For evidence that there was more to Blake Edwards than the endless treadmill of the Peter Sellers-based Pink Panther yarns that limped on with ever-decreasing returns, look no further than 1974’s The Tamarind Seed. The movie stars Julie Andrews, who was married to Edwards at the time (and remained so until his death in 2010) as the assistant of a man high up in the British government who has had affairs with others. She’s teamed up in a romance with an espionage twist opposite Omar Sharif, who is playing a Russian agent who is either seeking to woo Andrews out of amorous intentions, or to extract state secrets out of her to feed back to his Lenin-worshipping superior General Golitsyn (Oscar Homolka). One of the clever elements of the movie is that you’re kept guessing about Sharif’s intentions until the final act.
OK, so nobody can seriously take Sharif for a Russian (though his accent is excellent), and Andrews conveys very little warmth throughout the movie, leaving the viewer wondering what on earth Sharif sees in her. Despite that, Sharif gives a masterclass in charm as Feodor Sverdlov, and most viewers will fall for his doe eyes and smooth manners even if Andrews remains snottily aloof. The only nagging substantial weakness of the movie is Andrews’ dry and unsympathetic performance. Although a weak leading lady is fundamental issue, there’s enough going in favour of the movie to praise it in other areas.
The supporting cast is superb. Special mention has to go to Sylvia Syms as the wife of a British double agent. She exudes anger, bitterness and sexual frustration as the subplot involving her marriage to Fergus Stephenson (Daniel O’Herlihy) plays out, and is vastly more entertaining and exciting to watch than she has any right to be. Even Anthony Quayle, who once described himself as ‘boring’ is a joy to watch here. He substitutes his native Lancastrian accent for the other side of the Pennines, but even playing a steady and dependable Yorkshireman, Quayle finds plenty of opportunities to stand out. The Tamarind Seed has to rank amongst his best performances. Bryan Marshall is as solid as ever as his younger, and somewhat lascivious colleague.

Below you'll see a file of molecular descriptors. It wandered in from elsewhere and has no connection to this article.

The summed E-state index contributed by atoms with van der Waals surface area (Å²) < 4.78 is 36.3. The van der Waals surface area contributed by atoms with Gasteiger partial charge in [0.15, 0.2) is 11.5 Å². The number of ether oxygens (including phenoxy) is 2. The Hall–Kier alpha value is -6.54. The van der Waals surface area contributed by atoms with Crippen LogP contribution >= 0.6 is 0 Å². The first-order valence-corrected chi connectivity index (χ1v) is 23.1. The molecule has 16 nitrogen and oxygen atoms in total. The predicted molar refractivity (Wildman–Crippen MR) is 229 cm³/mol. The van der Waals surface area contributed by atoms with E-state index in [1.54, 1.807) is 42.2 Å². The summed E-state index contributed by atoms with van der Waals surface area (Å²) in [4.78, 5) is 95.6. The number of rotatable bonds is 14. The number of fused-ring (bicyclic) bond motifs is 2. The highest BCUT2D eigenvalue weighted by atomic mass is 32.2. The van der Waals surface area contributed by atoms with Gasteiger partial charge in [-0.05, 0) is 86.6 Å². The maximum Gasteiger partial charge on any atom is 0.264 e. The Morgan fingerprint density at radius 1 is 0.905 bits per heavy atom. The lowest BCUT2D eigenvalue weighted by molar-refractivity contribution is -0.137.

With scenes shot in Barbados, London and Paris, The Tamarind Seed emerges as a convincing and intriguing espionage movie that benefits from the exotic locations. Another aspect in favour of the production is John Barry’s sumptuous score, which is likely to repeat in your head for days after watching the movie. Barry strongly captures the romantic element of the story, and his melodies are beautifully translated by the orchestra.
Blake Edwards’ direction is very good: he keeps the story interesting and engaging. True, he fails to bring the best out of Julie Andrews, and a few shots conveying the development of relationships are rather clumsy in their exposition, but he never loses sight of the story. Overall, The Tamarind Seed is perhaps an overlooked gem from the 1970s and from Edwards’ canon. The tension ratchets up in the final act and the twists at the end are very satisfying.
This new Blu-ray release is also to be commended for some great extras. If you like Russell Harty, you are in for a treat. There are two lengthy interviews with the late chat-show host with Omar Sharif, though sadly not about The Tamarind Seed. There’s also a Harty interview with director Blake Edwards, though he comes on a long time after the main star, Peter Sellers, and again the frustration is that it’s not the feature film that’s the focus of the interview. There’s also a suite of John Barry’s irresistible score. The movie has been beautifully transferred onto high-definition, with rich colours, a clean print and decent sound.